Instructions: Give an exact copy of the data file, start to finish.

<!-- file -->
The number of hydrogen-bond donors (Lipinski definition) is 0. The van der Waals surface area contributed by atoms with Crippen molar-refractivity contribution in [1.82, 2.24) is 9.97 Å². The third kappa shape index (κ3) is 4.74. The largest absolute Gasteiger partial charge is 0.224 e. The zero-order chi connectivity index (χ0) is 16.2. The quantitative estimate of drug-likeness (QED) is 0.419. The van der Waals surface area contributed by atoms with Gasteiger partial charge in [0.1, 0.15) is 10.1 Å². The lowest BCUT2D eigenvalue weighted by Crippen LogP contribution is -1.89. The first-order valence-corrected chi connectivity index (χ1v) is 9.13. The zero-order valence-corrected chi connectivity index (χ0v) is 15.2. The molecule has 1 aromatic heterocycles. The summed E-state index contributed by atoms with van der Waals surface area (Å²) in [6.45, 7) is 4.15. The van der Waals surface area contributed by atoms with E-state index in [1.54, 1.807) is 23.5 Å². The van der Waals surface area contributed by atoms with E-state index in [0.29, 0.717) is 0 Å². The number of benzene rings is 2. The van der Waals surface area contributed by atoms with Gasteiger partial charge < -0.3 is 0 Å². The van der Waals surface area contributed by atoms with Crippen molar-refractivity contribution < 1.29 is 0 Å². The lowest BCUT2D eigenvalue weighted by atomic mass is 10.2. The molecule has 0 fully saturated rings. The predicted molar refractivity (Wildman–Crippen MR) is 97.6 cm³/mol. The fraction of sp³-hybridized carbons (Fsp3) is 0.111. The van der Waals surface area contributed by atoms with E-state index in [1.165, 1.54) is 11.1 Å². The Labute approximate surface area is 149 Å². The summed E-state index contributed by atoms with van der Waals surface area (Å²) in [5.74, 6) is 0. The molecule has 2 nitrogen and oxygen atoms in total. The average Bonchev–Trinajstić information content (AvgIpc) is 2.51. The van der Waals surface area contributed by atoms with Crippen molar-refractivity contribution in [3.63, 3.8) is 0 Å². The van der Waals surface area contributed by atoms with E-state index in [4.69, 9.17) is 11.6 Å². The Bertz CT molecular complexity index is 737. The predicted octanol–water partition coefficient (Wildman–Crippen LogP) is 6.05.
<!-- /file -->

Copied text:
The number of hydrogen-bond donors (Lipinski definition) is 0. The van der Waals surface area contributed by atoms with Crippen molar-refractivity contribution in [1.82, 2.24) is 9.97 Å². The third kappa shape index (κ3) is 4.74. The largest absolute Gasteiger partial charge is 0.224 e. The zero-order chi connectivity index (χ0) is 16.2. The quantitative estimate of drug-likeness (QED) is 0.419. The van der Waals surface area contributed by atoms with Gasteiger partial charge in [0.1, 0.15) is 10.1 Å². The lowest BCUT2D eigenvalue weighted by Crippen LogP contribution is -1.89. The first-order valence-corrected chi connectivity index (χ1v) is 9.13. The zero-order valence-corrected chi connectivity index (χ0v) is 15.2. The molecule has 1 aromatic heterocycles. The summed E-state index contributed by atoms with van der Waals surface area (Å²) in [6.45, 7) is 4.15. The van der Waals surface area contributed by atoms with E-state index in [1.54, 1.807) is 23.5 Å². The van der Waals surface area contributed by atoms with E-state index in [0.29, 0.717) is 0 Å². The number of benzene rings is 2. The van der Waals surface area contributed by atoms with Gasteiger partial charge < -0.3 is 0 Å². The van der Waals surface area contributed by atoms with Crippen molar-refractivity contribution < 1.29 is 0 Å². The lowest BCUT2D eigenvalue weighted by atomic mass is 10.2. The molecule has 0 fully saturated rings. The predicted molar refractivity (Wildman–Crippen MR) is 97.6 cm³/mol. The fraction of sp³-hybridized carbons (Fsp3) is 0.111. The van der Waals surface area contributed by atoms with E-state index in [1.165, 1.54) is 11.1 Å². The Labute approximate surface area is 149 Å². The summed E-state index contributed by atoms with van der Waals surface area (Å²) in [5.74, 6) is 0. The molecule has 2 nitrogen and oxygen atoms in total. The average Bonchev–Trinajstić information content (AvgIpc) is 2.51. The van der Waals surface area contributed by atoms with Crippen molar-refractivity contribution in [3.63, 3.8) is 0 Å². The van der Waals surface area contributed by atoms with E-state index in [4.69, 9.17) is 11.6 Å². The Bertz CT molecular complexity index is 737. The predicted octanol–water partition coefficient (Wildman–Crippen LogP) is 6.05.